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TikTok Announces Second ‘For You’ Summit for Marketers

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TikTok Announces Second 'For You' Summit for Marketers


TikTok has announced its second ‘For You’ Summit, this time focused on the South East Asian market, which will see it host a range of sessions with platform experts and creators to showcase the latest opportunities for marketers in the app.

As explained by TikTok:

The new age of entertainment has arrived. Across content, culture and commerce, joy and positivity are key to delivering success for businesses big and small. At TikTok, everyone’s in on the fun – especially brands. In this 70-minute event, learn how TikTok is evolving marketing in the region with the power of joy and entertainment. Join industry leaders and market experts as they reveal success stories from Netflix, McDonald’s, and many more.”

TikTok says the sessions will focus on measurement, content creation and ‘Shoppertainment’

TikTok For You Summit

As noted, this is TikTok’s second For You Summit, with the first being held last July. TikTok’s specifically hoping to build its eCommerce tools and integrations – hence the ‘Shoppertainment’ mention – and there’ll be various insights on the latest usage trends and behaviors in the app to help marketers plan out their tie in campaigns.

Commerce is a key element for TikTok, because right now, its revenue share programs for creators are not all that great. TikTok does have its $500m Creator Fund, as well as tipping and donations, but creators can earn a lot more for their efforts on YouTube or Instagram instead.

But at the same time, TikTok is the trending app of the moment, and with more marketers looking to get in on the action, now is the time for TikTok to capitalize on that interest, and maximize its revenue intake, in order to facilitate more funding and monetization options.   

See also  ByteDance valuation under huge pressure as TikTok sale nears

The For You Summit is another step in that direction, and with South East Asian internet adoption rising, it could become a key growth region for the app.

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You can register for next month’s For You Summit here.



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Murdered rapper’s song pulled from YouTube in India

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Sidhu Moose Wala's murder sparked anger and outrage from fans from across the world

Sidhu Moose Wala’s murder sparked anger and outrage from fans from across the world – Copyright AFP Narinder NANU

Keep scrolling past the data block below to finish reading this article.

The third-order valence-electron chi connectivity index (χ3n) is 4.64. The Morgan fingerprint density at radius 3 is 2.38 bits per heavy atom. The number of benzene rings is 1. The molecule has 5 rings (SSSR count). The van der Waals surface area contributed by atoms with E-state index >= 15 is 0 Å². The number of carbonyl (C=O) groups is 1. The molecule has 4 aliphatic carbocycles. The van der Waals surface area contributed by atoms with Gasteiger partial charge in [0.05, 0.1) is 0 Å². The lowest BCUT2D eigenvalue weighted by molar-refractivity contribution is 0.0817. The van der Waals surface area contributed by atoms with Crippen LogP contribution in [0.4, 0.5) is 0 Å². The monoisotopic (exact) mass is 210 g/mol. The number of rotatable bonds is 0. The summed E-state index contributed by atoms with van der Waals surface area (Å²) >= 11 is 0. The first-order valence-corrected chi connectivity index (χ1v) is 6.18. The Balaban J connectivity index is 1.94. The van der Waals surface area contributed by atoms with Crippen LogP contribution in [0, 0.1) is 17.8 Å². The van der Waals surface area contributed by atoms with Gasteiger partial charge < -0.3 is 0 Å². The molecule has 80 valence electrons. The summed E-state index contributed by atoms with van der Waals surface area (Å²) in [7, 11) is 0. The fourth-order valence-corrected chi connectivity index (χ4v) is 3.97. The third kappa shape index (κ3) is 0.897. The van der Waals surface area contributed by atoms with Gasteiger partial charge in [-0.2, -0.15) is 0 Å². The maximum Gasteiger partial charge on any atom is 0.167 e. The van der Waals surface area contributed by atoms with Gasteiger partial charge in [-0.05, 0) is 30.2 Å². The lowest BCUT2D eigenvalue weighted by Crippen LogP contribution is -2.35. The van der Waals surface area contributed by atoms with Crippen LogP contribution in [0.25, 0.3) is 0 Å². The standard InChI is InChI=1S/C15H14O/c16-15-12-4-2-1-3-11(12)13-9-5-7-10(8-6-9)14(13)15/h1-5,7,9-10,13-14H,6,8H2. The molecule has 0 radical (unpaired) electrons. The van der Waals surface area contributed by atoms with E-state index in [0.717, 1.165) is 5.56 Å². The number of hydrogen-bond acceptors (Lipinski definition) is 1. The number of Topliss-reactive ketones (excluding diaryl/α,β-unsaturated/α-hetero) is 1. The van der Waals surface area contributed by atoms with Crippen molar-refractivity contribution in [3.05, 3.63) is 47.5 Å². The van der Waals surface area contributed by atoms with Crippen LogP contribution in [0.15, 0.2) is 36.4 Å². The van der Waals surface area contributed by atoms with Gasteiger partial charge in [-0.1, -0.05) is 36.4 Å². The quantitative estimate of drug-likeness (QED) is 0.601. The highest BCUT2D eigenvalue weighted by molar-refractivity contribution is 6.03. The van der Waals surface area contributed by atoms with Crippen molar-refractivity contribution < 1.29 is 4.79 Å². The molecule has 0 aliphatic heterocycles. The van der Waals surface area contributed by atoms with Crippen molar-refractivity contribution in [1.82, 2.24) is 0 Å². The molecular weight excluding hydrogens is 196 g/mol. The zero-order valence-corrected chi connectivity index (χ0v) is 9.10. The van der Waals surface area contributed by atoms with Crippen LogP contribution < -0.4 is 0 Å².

YouTube has removed a viral music video in India released posthumously by murdered Sikh rapper Sidhu Moose Wala following a complaint by the government.

The song “SYL” talks about the Sutlej-Yamuna Link (SYL) canal which has been at the centre of a long-running water dispute between the late Sikh rapper’s home state of Punjab and neighbouring Haryana.

The track, released posthumously on Thursday, also touches on other sensitive topics such as deadly riots targeting the Sikh community that broke out in India in 1984 and the storming of an important Sikh temple in Amritsar by the army the same year.

It had garnered nearly 30 million views and 3.3 million likes on the singer’s YouTube page before it was pulled down over the weekend.

“This content is not available on this country domain due to a legal complaint from the government,” said a message posted on the song link.

The song is still available in other countries.

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In an email to AFP, a YouTube spokesperson said it had only removed the song in “keeping with local laws and our Terms of Service after a thorough review”.

The government did not immediately respond to enquiries.

Moose Wala’s family termed the removal of the song “unjust” and appealed to the government to take back the complaint, local media reports said.

“They can ban the song but they cannot take Sidhu out of the hearts of the people. We will discuss legal options with lawyers,” uncle Chamkaur Singh was quoted as saying by the Hindustan Times daily.

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Moose Wala — also known by his birth name Shubhdeep Singh Sidhu — was shot dead in his car in the northern state of Punjab last month.

The 28-year-old was a popular musician both in India and among Punjabi communities abroad, especially in Canada and Britain.

His death sparked anger and outrage from fans from across the world.

Last week, Indian police arrested three men accused of murdering Moose Wala and seized a cache of weaponry including a grenade launcher.

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The men had allegedly acted at the behest of Canada-based gangster Goldy Brar and his accomplice Lawrence Bishnoi who is currently in jail in India.

Moose Wala rose to fame with catchy songs that attacked rival rappers and politicians, portraying himself as a man who fought for his community’s pride, delivered justice and gunned down enemies.

He was criticised for promoting gun culture through his music videos, in which he regularly posed with firearms.

His murder also put the spotlight on organised crime in Punjab, a major transit route for drugs entering India from Afghanistan and Pakistan.

Many observers link the narcotics trade — mostly heroin and opium — to an uptick in gang-related violence and the use of illegal arms in the state.

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